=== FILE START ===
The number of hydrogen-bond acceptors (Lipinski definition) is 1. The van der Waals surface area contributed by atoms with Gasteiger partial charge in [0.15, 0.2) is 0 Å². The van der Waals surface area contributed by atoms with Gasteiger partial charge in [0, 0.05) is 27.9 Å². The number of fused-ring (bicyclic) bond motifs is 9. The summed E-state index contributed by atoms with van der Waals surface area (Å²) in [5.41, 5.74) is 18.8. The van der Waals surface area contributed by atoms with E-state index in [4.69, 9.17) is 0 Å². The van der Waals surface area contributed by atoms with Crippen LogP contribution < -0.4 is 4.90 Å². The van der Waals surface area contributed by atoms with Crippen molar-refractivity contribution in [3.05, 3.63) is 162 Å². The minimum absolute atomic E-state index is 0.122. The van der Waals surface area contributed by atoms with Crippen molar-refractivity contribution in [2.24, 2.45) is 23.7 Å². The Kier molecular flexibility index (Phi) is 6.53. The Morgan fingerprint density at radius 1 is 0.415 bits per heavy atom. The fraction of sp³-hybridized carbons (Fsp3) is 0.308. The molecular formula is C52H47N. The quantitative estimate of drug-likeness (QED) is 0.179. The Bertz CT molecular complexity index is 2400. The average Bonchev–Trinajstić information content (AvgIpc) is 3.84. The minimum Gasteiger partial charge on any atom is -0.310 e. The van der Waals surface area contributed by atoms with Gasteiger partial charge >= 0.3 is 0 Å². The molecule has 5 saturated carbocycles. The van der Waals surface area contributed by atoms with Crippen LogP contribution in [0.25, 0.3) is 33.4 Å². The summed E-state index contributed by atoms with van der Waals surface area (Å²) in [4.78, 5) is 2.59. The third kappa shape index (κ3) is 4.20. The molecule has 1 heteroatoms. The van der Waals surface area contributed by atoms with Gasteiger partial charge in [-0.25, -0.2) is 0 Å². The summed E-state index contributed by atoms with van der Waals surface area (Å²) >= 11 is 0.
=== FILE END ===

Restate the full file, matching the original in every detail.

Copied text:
The number of hydrogen-bond acceptors (Lipinski definition) is 1. The van der Waals surface area contributed by atoms with Gasteiger partial charge in [0.15, 0.2) is 0 Å². The van der Waals surface area contributed by atoms with Gasteiger partial charge in [0, 0.05) is 27.9 Å². The number of fused-ring (bicyclic) bond motifs is 9. The summed E-state index contributed by atoms with van der Waals surface area (Å²) in [5.41, 5.74) is 18.8. The van der Waals surface area contributed by atoms with E-state index in [4.69, 9.17) is 0 Å². The van der Waals surface area contributed by atoms with Crippen LogP contribution < -0.4 is 4.90 Å². The van der Waals surface area contributed by atoms with Crippen molar-refractivity contribution in [3.05, 3.63) is 162 Å². The minimum absolute atomic E-state index is 0.122. The van der Waals surface area contributed by atoms with Crippen molar-refractivity contribution in [2.24, 2.45) is 23.7 Å². The Kier molecular flexibility index (Phi) is 6.53. The Morgan fingerprint density at radius 1 is 0.415 bits per heavy atom. The fraction of sp³-hybridized carbons (Fsp3) is 0.308. The molecular formula is C52H47N. The quantitative estimate of drug-likeness (QED) is 0.179. The Bertz CT molecular complexity index is 2400. The average Bonchev–Trinajstić information content (AvgIpc) is 3.84. The minimum Gasteiger partial charge on any atom is -0.310 e. The van der Waals surface area contributed by atoms with Gasteiger partial charge >= 0.3 is 0 Å². The molecule has 5 saturated carbocycles. The van der Waals surface area contributed by atoms with Crippen LogP contribution in [0.25, 0.3) is 33.4 Å². The summed E-state index contributed by atoms with van der Waals surface area (Å²) in [4.78, 5) is 2.59. The third kappa shape index (κ3) is 4.20. The molecule has 1 heteroatoms. The van der Waals surface area contributed by atoms with Gasteiger partial charge in [-0.25, -0.2) is 0 Å². The summed E-state index contributed by atoms with van der Waals surface area (Å²) >= 11 is 0.